Published on Sustainable Cities

Three Wise Women Design the Perfect City

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There is no such thing as a free dessert.   At a recent dinner party all guests had to declare a favorite city before the cheese cake and coffee.  With time running out I hastily picked São Paulo (see past blog).  Not at the dinner, but with me during my last visit to São Paulo, Abha, Alexandra and Judy were quick to send comments, questioning my choice of São Paulo and offering thoughts on alternative favorites.

Similar to how Italo Calvino’s ‘Invisible City’ reveals 55 views of cities through a conversation between Kublai Khan and Marco Polo, here with input from the three wise women, and others who responded to the blog, the celebration of cities continues.

Starting in the east, Istanbul offers vibrancy as it straddles two continents, with one foot anchored in the past and the other boldly moving forward, mixing dreams, religions and cultures. Las Ramblas in Barcelona is one of the world’s best walks. Lyon’s City Center is designed for joyful occupancy by the people. Stockholm verges on perfection, at least for a few months of the year. Mexico City deserves mention as the city, larger than most countries, manages scarcity with the legitimate aspirations of millions: So too Jakarta, saving some of the past while scrambling to keep up with the onslaught of today’s future. Singapore shows what can be done when local and national governments are in perfect synch (it helps being one and the same). And then of course this year’s Economist top five livable cities: Melbourne, Vienna, Vancouver, Toronto, and Calgary. Or the top five by ‘spatial adjusted livability index’: Hong Kong, Amsterdam, Osaka, Paris, and Sydney.

Great cities, like great meals, seem to be based on a few quality ingredients.  Lots of good food, especially street food; lots of greenery, and; if possible a bit of blue.  Washington DC comes close with Rock Creek Park, the Potomac, and the Smithsonian’s collection of free museums. Childhood memories and ownership are important too. So too critical services like women feeling safe while walking, or trash being collected. Bhopal, the greenest city in India with two beautiful lakes, walkability, and beautiful historic architecture, comes to mind, as it struggles to grow in size and services.

And three cities in detail, with feeling:

Paris is such an easy city to love.  The wonderful winding streets combined with large impressive boulevards.  The lovely parks, gorgeous views, incredible collections of art, and an endless supply of patisseries.  A favorite street, the Rue Mouffetard, is dotted with shops selling fresh produce, bread, cheese, wine, and all kinds of other food.  Paris is a great city to sit and watch the world go by, with plenty of cafes to do it in.  The metro works and the flea markets have real antiques reminding one of the many past eras of Parisian life. Climbing to the top of Notre Dame or up the steps of Sacre Coeur rewards you with an incredible view.  And the newer additions like the beaches along the Seine and a floating swimming pool add summer fun.  Paris is a great city to visit.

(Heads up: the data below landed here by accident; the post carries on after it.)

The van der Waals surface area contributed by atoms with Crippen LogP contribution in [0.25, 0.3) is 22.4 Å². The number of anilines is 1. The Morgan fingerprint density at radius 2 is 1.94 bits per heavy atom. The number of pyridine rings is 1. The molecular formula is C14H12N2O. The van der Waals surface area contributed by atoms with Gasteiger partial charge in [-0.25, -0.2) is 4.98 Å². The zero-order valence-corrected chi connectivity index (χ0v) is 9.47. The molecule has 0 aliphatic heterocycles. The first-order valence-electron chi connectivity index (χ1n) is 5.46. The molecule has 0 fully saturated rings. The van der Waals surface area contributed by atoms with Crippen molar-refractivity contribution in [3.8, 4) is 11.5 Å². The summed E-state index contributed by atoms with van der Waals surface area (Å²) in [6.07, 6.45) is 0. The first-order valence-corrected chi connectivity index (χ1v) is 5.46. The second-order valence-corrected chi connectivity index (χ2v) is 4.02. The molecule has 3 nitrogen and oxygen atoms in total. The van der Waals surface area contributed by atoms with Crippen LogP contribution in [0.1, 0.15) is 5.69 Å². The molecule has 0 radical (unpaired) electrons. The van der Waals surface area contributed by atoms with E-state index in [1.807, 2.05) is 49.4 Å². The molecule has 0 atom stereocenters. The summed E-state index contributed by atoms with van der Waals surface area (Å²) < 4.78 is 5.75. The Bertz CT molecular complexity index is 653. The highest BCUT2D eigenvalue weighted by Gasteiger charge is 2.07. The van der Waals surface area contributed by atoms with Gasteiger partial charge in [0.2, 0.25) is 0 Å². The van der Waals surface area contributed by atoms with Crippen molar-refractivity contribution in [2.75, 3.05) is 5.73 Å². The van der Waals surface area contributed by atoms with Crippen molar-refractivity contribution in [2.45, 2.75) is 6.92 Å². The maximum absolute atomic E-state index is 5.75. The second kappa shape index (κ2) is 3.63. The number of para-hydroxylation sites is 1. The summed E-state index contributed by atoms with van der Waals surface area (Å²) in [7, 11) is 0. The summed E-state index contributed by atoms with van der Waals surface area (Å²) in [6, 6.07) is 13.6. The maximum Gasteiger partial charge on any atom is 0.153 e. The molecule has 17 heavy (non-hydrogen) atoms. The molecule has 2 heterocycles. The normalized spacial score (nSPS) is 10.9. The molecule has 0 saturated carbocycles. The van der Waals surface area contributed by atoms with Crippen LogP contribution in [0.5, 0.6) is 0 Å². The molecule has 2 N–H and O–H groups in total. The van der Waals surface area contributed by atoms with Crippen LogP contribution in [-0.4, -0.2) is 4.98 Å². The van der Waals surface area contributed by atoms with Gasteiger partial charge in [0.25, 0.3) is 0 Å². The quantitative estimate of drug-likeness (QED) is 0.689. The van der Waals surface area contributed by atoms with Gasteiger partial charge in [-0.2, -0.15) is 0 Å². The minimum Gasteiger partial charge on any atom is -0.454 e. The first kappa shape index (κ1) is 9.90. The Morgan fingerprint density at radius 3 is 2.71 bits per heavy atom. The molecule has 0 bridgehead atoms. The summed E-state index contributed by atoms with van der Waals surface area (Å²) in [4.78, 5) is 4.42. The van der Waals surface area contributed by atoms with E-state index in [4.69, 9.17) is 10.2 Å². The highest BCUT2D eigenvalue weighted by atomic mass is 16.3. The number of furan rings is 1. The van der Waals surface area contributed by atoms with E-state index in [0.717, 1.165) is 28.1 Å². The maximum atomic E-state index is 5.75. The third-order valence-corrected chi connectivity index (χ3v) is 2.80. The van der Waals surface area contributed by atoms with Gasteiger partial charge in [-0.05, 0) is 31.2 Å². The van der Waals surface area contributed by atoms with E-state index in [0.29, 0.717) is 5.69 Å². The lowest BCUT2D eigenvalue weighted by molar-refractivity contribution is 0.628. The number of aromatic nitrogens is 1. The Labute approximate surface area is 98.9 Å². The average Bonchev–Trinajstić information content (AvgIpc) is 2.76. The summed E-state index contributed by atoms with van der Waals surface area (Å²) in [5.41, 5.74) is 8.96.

Delhi is an eclectic mix of colors and sounds, of history and future, of tradition and hip; beautiful saris with the twist of modern designers. Men who love to dance - no matter how old! The little street-food stands with delicious snacks. The hidden back street shops that you will only find if someone takes you. The many humming and buzzing markets with fresh produce and tough, but kind market sellers who are always up for a joke. Picnics and free concerts in the park: The grace with which poor people carry themselves and call a shag their home: The many religions, languages and regional cultures that mix and match and try to get along - despite the occasional rumbling: The religious tolerance and the tolerance for poverty - both equally impressive: The festivals, the thousands of mystifying Hindu gods. The cow that won't move - but makes you more patient. The life and the contrasts throughout the city make you feel alive every single moment.

Berlin may be bankrupt, but it is sexy! That's how Berlin's mayor champions the city. Berlin is full of life, constantly re-invents itself as the art, and off-art, center of Europe. Berlin has three big opera houses, hundreds of theatres, thousands of museums and galleries - many world class. Berlin has something for everyone; you can party 24 hours a day at all price ranges - in the latest hot spots or at the corner bar which exists in every district. Berlin has more bridges than Venice; lakes, forest and parks. Bikes are a dominant means of transportation - irrespective of the weather. The public transportation system is one of the best in the world - and yet walking is what many people prefer in this pedestrian friendly city. There is history on every corner - glorious and not so glorious. Take a swim in the historic Olympia stadium or walk up the new glass dome of the Reichstag. You can still move from West to East (and back!) at Checkpoint Charlie: Cathedrals, churches, temples, synagogues - each more beautiful than the other. There are restaurants and bars, cafes and eateries in every district - many outdoors when weather permits, and often serving to Berlin’s proud breakfast culture.

Stayed tuned – We are about to announce a contest to celebrate cities. What do you like best about your city, or maybe someone else’s city? Be ready with a paragraph or two and you could win. Details coming to a city near you.


Dan Hoornweg

Professor and Jeff Boyce Research Chair, University of Ontario Institute of Technology

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